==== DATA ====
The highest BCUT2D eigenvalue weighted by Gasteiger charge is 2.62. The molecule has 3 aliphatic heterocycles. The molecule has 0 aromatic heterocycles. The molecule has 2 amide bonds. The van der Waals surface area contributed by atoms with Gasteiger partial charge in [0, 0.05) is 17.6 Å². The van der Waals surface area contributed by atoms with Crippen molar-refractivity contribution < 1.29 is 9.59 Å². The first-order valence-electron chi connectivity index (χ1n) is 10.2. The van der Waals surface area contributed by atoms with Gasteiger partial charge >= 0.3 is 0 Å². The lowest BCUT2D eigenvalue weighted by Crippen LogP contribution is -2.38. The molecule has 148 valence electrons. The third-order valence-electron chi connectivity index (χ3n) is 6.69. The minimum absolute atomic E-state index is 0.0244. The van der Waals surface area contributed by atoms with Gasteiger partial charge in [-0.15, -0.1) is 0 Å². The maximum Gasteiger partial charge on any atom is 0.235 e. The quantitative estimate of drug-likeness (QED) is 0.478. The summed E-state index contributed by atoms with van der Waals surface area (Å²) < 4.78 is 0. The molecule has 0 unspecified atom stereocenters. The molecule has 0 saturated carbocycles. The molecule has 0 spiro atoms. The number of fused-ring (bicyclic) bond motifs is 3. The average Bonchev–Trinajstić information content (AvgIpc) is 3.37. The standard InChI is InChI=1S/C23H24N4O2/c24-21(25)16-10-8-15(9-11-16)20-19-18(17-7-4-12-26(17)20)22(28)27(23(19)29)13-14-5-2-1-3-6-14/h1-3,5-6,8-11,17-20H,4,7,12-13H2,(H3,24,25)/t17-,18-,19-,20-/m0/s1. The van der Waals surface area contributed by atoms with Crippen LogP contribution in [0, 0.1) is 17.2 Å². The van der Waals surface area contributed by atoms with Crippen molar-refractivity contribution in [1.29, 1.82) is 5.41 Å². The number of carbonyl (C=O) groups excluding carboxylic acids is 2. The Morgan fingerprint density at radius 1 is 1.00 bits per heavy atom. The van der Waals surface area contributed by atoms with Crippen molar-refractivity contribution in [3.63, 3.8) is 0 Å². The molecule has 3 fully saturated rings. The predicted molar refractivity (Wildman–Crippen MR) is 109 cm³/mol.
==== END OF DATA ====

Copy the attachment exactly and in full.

The highest BCUT2D eigenvalue weighted by Gasteiger charge is 2.62. The molecule has 3 aliphatic heterocycles. The molecule has 0 aromatic heterocycles. The molecule has 2 amide bonds. The van der Waals surface area contributed by atoms with Gasteiger partial charge in [0, 0.05) is 17.6 Å². The van der Waals surface area contributed by atoms with Crippen molar-refractivity contribution < 1.29 is 9.59 Å². The first-order valence-electron chi connectivity index (χ1n) is 10.2. The van der Waals surface area contributed by atoms with Gasteiger partial charge >= 0.3 is 0 Å². The lowest BCUT2D eigenvalue weighted by Crippen LogP contribution is -2.38. The molecule has 148 valence electrons. The third-order valence-electron chi connectivity index (χ3n) is 6.69. The minimum absolute atomic E-state index is 0.0244. The van der Waals surface area contributed by atoms with Gasteiger partial charge in [-0.15, -0.1) is 0 Å². The maximum Gasteiger partial charge on any atom is 0.235 e. The quantitative estimate of drug-likeness (QED) is 0.478. The summed E-state index contributed by atoms with van der Waals surface area (Å²) < 4.78 is 0. The molecule has 0 unspecified atom stereocenters. The molecule has 0 saturated carbocycles. The molecule has 0 spiro atoms. The number of fused-ring (bicyclic) bond motifs is 3. The average Bonchev–Trinajstić information content (AvgIpc) is 3.37. The standard InChI is InChI=1S/C23H24N4O2/c24-21(25)16-10-8-15(9-11-16)20-19-18(17-7-4-12-26(17)20)22(28)27(23(19)29)13-14-5-2-1-3-6-14/h1-3,5-6,8-11,17-20H,4,7,12-13H2,(H3,24,25)/t17-,18-,19-,20-/m0/s1. The van der Waals surface area contributed by atoms with Crippen LogP contribution in [0, 0.1) is 17.2 Å². The van der Waals surface area contributed by atoms with Crippen molar-refractivity contribution in [1.29, 1.82) is 5.41 Å². The number of carbonyl (C=O) groups excluding carboxylic acids is 2. The Morgan fingerprint density at radius 1 is 1.00 bits per heavy atom. The van der Waals surface area contributed by atoms with Crippen molar-refractivity contribution in [3.63, 3.8) is 0 Å². The molecule has 3 fully saturated rings. The predicted molar refractivity (Wildman–Crippen MR) is 109 cm³/mol.